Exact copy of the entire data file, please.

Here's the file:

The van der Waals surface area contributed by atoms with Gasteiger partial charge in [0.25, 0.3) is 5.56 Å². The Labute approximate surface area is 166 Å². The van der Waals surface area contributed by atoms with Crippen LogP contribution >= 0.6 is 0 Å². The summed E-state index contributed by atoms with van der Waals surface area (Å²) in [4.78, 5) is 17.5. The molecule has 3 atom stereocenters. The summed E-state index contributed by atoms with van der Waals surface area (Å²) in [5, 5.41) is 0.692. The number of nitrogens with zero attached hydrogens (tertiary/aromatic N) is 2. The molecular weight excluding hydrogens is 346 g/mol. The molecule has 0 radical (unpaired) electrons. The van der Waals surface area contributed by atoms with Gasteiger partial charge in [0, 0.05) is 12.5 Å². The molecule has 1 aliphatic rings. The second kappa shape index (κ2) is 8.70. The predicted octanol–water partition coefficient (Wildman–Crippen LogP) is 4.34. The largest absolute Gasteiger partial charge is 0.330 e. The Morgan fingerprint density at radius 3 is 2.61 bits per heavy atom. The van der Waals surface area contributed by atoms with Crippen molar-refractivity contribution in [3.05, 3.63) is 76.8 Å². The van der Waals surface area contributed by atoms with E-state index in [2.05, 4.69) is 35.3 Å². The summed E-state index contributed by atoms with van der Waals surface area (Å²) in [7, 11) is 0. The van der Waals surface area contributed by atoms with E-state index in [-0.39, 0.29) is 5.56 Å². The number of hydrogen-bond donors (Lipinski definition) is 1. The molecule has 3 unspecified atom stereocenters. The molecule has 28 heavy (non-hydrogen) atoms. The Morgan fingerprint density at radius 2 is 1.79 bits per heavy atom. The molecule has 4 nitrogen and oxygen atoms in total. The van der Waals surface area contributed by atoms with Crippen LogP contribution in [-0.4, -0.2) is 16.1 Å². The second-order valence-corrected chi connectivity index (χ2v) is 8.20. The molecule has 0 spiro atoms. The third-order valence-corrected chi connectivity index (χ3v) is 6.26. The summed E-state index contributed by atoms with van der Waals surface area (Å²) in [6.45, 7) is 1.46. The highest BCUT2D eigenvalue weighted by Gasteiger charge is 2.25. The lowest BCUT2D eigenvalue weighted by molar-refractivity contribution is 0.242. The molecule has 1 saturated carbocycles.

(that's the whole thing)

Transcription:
The van der Waals surface area contributed by atoms with Gasteiger partial charge in [0.25, 0.3) is 5.56 Å². The Labute approximate surface area is 166 Å². The van der Waals surface area contributed by atoms with Crippen LogP contribution >= 0.6 is 0 Å². The summed E-state index contributed by atoms with van der Waals surface area (Å²) in [4.78, 5) is 17.5. The molecule has 3 atom stereocenters. The summed E-state index contributed by atoms with van der Waals surface area (Å²) in [5, 5.41) is 0.692. The number of nitrogens with zero attached hydrogens (tertiary/aromatic N) is 2. The molecular weight excluding hydrogens is 346 g/mol. The molecule has 0 radical (unpaired) electrons. The van der Waals surface area contributed by atoms with Gasteiger partial charge in [0, 0.05) is 12.5 Å². The molecule has 1 aliphatic rings. The second kappa shape index (κ2) is 8.70. The predicted octanol–water partition coefficient (Wildman–Crippen LogP) is 4.34. The largest absolute Gasteiger partial charge is 0.330 e. The Morgan fingerprint density at radius 3 is 2.61 bits per heavy atom. The van der Waals surface area contributed by atoms with Crippen molar-refractivity contribution in [3.05, 3.63) is 76.8 Å². The van der Waals surface area contributed by atoms with E-state index in [2.05, 4.69) is 35.3 Å². The summed E-state index contributed by atoms with van der Waals surface area (Å²) in [7, 11) is 0. The van der Waals surface area contributed by atoms with E-state index in [-0.39, 0.29) is 5.56 Å². The number of hydrogen-bond donors (Lipinski definition) is 1. The molecule has 3 unspecified atom stereocenters. The molecule has 28 heavy (non-hydrogen) atoms. The Morgan fingerprint density at radius 2 is 1.79 bits per heavy atom. The molecule has 4 nitrogen and oxygen atoms in total. The van der Waals surface area contributed by atoms with Crippen LogP contribution in [-0.4, -0.2) is 16.1 Å². The second-order valence-corrected chi connectivity index (χ2v) is 8.20. The molecule has 0 spiro atoms. The third-order valence-corrected chi connectivity index (χ3v) is 6.26. The summed E-state index contributed by atoms with van der Waals surface area (Å²) in [6.45, 7) is 1.46. The highest BCUT2D eigenvalue weighted by Gasteiger charge is 2.25. The lowest BCUT2D eigenvalue weighted by molar-refractivity contribution is 0.242. The molecule has 1 saturated carbocycles.